The Morgan Presents

a Solo Exhibition of Assemblages and Sketches by Betye Saar

Betye Saar: Call and Response

September 12, 2020 through January 31, 2021 

Betye Saar, sketch for Eyes of the Beholder, November 6, 1994. Watercolor and ballpoint pen on paper. Collection of Betye Saar, courtesy the artist and Roberts Projects, Los Angeles. © Betye Saar. Photo © Museum Associates/LACMA.

The Morgan Library & Museum proudly announces a solo exhibition of work by the Los Angeles–based artist Betye Saar (b. 1926). Best known for incisive collages and assemblages that confront and reclaim racist images, Saar emerged in the 1960s as part of a wave of artists, many of them African American, who embraced the medium of assemblage. She went on to become one of the most significant artists working in this medium today. Opening at the Morgan on September 12, 2020 and running through January 31, 2021, Betye Saar: Call and Response is the first exhibition to focus on Saar’s sketchbooks and examine the relationship between her found objects, sketches, and finished works.

The daughter of a seamstress, and a printmaker by training, Saar brings to her work a remarkable sensitivity to materials, and she draws her imagery from popular culture, family history, and a wide range of spiritual traditions. Her creative process starts with a found object: a piece of leather, a cot, a tray, a birdcage, an ironing board. The objects she chooses are ordinary, used, and slightly debased—things most people would simply pass by. After identifying a primary object that calls to her, Saar surveys her stockpile of other found materials for use in combination. Once she has arrived at a vision of the final work, she responds with a sketch in which she lays out her ideas for the finished work.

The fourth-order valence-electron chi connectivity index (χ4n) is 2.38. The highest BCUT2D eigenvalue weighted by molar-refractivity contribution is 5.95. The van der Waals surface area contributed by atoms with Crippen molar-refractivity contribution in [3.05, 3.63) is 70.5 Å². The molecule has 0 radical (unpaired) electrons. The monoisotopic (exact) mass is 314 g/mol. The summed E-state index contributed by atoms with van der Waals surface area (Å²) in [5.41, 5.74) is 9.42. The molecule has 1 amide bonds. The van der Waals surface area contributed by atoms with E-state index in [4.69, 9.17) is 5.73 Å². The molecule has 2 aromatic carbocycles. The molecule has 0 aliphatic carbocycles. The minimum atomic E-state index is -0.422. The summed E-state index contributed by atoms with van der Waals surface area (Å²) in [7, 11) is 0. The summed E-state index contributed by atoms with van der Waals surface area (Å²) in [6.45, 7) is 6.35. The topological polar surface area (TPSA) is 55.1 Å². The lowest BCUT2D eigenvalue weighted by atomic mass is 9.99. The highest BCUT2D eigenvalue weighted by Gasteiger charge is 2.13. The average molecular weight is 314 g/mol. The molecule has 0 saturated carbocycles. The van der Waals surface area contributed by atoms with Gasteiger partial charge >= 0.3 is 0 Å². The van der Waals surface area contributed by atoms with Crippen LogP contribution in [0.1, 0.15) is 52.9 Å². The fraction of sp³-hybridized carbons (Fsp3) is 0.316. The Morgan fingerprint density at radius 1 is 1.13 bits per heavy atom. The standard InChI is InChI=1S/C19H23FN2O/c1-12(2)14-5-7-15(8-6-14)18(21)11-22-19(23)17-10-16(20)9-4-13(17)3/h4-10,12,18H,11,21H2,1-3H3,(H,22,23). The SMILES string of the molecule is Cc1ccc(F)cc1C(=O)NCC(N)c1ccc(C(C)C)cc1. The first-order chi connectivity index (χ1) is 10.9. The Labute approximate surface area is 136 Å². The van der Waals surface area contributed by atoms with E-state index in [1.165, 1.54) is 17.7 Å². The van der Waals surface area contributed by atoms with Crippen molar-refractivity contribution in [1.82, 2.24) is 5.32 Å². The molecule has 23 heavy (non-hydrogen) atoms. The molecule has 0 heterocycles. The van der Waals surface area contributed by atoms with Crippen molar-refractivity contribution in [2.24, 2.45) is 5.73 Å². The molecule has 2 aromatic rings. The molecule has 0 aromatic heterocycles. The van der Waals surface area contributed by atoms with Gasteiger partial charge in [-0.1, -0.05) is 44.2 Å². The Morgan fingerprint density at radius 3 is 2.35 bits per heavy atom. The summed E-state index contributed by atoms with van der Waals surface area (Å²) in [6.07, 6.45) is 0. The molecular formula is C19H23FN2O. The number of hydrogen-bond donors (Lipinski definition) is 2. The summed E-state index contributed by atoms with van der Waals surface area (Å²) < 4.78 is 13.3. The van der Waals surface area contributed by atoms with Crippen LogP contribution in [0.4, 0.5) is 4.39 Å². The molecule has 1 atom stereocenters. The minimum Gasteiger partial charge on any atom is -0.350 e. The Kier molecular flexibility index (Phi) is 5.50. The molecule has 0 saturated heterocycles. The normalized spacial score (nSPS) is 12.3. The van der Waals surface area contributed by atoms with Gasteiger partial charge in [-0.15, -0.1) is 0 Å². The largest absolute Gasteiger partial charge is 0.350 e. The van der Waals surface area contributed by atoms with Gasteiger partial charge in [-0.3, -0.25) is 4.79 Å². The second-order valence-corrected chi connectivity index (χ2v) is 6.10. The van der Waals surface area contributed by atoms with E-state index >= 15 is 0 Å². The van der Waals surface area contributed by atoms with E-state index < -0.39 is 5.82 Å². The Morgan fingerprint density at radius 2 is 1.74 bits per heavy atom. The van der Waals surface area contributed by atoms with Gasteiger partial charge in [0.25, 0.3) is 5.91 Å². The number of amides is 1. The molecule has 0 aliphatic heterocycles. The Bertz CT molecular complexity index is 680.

Saar has kept such sketchbooks throughout her career. She has also kept more elaborate travel sketchbooks containing exquisite watercolors and collages—often relating to leitmotifs seen across her oeuvre—from a lifetime of journeys worldwide. Betye Saar: Call and Response presents Saar’s sketchbooks. Selections cover a broad span of her career, from the 1970s through a sculptural installation made specifically for this exhibition, in addition to collages from the Morgan’s collections that have never before been displayed.

Organized by the Los Angeles County Museum of Art (LACMA), the exhibition at the Morgan is coordinated by Dr. Rachel Federman, the Morgan’s Associate Curator of Modern and Contemporary Drawings. Federman said, “It’s an honor to present the work of Betye Saar, an artist I have long admired. By providing access to her sketchbooks, this exhibition will give visitors an unprecedented glimpse into Saar’s artistic practice.”

As a supporter of Saar’s work, the Morgan acquired a series of six collages that will be displayed in full for the first time as part of this exhibition. A Secretary to the Spirits (1975) is the outcome of an invitation by author and activist Ishmael Reed (b. 1938) to create a series of collages for his poetry book of the same name. In another form of “call and response,” each of Saar’s collages is based on and named for one of Reed’s poems. Saar employed a layered approach to echo Reed’s poetry, which combines references to the ancient and the contemporary, the spiritual and the mundane.